Craig James remembered what was on television the day he reported to his first Washington Federals training camp in January 1983: Super Bowl XVII. The Redskins and Dolphins. The Riggo Bowl. He remembered watching the game and, even though he was a professional football player, feeling "very distant" from it. The Super Bowl was something that belonged to the NFL. James had signed with the USFL for reasons having to do with a pioneering spirit and a bucket of cash -- not a Super Bowl. The way he saw it, he was running off in a completely different direction.
But there was a back injury one year, then a knee the next. And a 4-14 record one year, then a 3-15 the next. And no money one year, then even less the next. You know how it goes in the untrained gerbils business. One day you're locked out of practice and you have to climb a fence to get in. The next day your team bus breaks down on the way home from a practice at Georgetown and you're out there in full uniform on Constitution Avenue trying to hitch a ride in the rain. One thing led to another. And pretty soon, in midseason actually, James could be had for the price of a phone call. As in, hello New England.
And now look. Craig James, who never ran for 100 yards in a game with the Federals, did it six times this season with the Patriots, including their most recent playoff games against the Raiders and the Dolphins. Craig James, who can honestly say he played on the worst team in pro football, has the chance to leave here saying he plays on the best. Craig James, who'd planned on being elsewhere, is in the Super Bowl.
And how is it so far? Is it all he thought?
"All and more," he said, beaming, his aquamarine eyes as sharp as needles and his overall demeanor so frisky you wanted to scratch his ears. "I've loved every minute of it. I'll walk down the street and see all the T-shirts with the Bears and the Patriots on them, and everybody buying their Super Bowl souvenirs, and it's hard to believe I'm part of all this. I pinch myself every few minutes to make sure it's happening."
He has been hanging around with some high school buddies from Houston who'd come to share the joyful madness with him. They were rehashing their glory days the other night, James and his old high school quarterback, Mark Gabrisch, when Gabrisch called time and said, "You realize we're sitting and talking about a state championship, and here you are in the Super Bowl!" James shrugged, because what else can you do? The whole thing's so hard to believe. "Even my brother," James was saying. "He called me and said, 'It just hit me where I'm going. I'm going to see you play in the Super Bowl.' " Unbelievable, right?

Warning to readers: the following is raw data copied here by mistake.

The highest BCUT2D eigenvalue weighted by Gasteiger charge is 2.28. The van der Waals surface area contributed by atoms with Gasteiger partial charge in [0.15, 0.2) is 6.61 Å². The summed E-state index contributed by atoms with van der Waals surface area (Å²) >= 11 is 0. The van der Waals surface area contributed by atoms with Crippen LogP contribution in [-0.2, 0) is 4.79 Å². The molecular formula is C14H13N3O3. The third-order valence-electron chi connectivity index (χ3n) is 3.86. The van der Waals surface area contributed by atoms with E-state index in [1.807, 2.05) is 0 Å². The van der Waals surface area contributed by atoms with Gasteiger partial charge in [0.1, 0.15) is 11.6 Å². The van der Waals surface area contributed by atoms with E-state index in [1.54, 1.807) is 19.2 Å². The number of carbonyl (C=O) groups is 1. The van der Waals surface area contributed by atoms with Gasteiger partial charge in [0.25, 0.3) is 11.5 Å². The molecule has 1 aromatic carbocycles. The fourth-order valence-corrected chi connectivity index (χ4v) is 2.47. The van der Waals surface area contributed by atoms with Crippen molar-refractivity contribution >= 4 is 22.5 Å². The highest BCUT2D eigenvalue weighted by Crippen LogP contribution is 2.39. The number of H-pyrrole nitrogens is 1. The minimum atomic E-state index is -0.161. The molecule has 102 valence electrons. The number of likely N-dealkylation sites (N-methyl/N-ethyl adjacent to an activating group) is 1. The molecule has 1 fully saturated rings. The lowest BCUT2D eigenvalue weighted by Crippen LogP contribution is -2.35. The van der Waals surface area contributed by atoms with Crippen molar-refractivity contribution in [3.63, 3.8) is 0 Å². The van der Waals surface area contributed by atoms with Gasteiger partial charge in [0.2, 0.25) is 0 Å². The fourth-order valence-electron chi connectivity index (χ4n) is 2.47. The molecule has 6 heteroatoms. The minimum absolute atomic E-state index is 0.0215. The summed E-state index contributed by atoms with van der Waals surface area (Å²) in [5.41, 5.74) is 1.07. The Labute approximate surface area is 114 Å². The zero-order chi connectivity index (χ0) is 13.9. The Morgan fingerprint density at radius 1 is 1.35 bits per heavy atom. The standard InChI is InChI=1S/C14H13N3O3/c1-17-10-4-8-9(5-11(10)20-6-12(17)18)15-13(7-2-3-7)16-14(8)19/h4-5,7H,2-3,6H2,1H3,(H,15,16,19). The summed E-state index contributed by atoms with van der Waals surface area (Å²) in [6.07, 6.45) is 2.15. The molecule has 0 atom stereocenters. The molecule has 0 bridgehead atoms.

When James left the Federals it hadn't seemed worth grieving over. The Federals had lost with him; surely they could lose without him. He'd been no better than an average running back, certainly not the Galahad they'd proclaimed. But Kim McQuilken, the NFL veteran who'd been the Federals' first quarterback, cautioned against so easily downgrading James: "I've played nine seasons, and I've seen a lot of good backs. I'm telling you, this kid can play with anyone."
It's a curious thing that James is the only featured running back in the NFL who is white. What makes it even more curious is that James is not cut from the stereotypical mold of white running backs. "Most of them are big, bruising runners," James explained. "I went against the grain." James is a cut-back, shake-and-bake runner, fast enough to run the 100 in 9.7 in high school, fast enough that Julius Adams respectfully calls him, "White Lightning." Not as fast as the fastest, but sure fast enough.
We have all suffered with pro football's standard prejudice of converting black quarterbacks into defensive backs. Something analagous happened to James at SMU. "When I went to college, (Coach) Ron Meyer stuck me at fullback, probably because I was white. I wasn't happy with it. I knew coming out of high school that I could compete with black athletes -- I'd outrun all the previous ones." James smiled; the usual: three parts choir boy, one part Dennis the Menace. "After about seven games (Meyer) saw what I could do, and I started the last three games at tailback." James and Eric Dickerson went on to form the storied "Pony Express," one of college football's most productive tailback tandems.
Speaking of the knee-jerk shifting of white runners from tailback to fullback, James said, "It's a category you're thrown into. I'm glad I fought through it." As accomplished and angelic-looking as he is, James would undoubtedly receive a lot of fan mail anyway. But demonstrably, his whiteness brings him even more. "They write and say they like to see a white boy run, and not straight ahead, either." James would very much like to believe the letters speak to pride, not prejudice. But sadly, neither he nor we can be sure they do, and history has taught us to doubt.
There's yet another irony in his career. The move to New England reunited James with Meyer -- then a most unpopular head coach of the Patriots -- and immediately inspired grumblings about favoritism from fans and players alike. Succumbing to the whisper campaign, Meyer declined to play James. It wasn't until after Meyer was fired and replaced by Raymond Berry that James became a starter. As much as he cared for Meyer, as sorrowful as he felt for Meyer's situation, James knew in his own heart that "it was a breath of fresh air for me." Once a running back, always a running back. They give you the ball, and you don't look back.
It's a crooked, thorny path Craig James took here, bumping into stereotypes, mismanagement, incompetence and innuendo; treating those impostors the same way -- no retreat, no surrender. Maybe that's why he's so appreciative to be here. Maybe that's why he says, "When they introduce me on Sunday, you may see me running on the carpet, but in my mind I'll be 10 yards above it."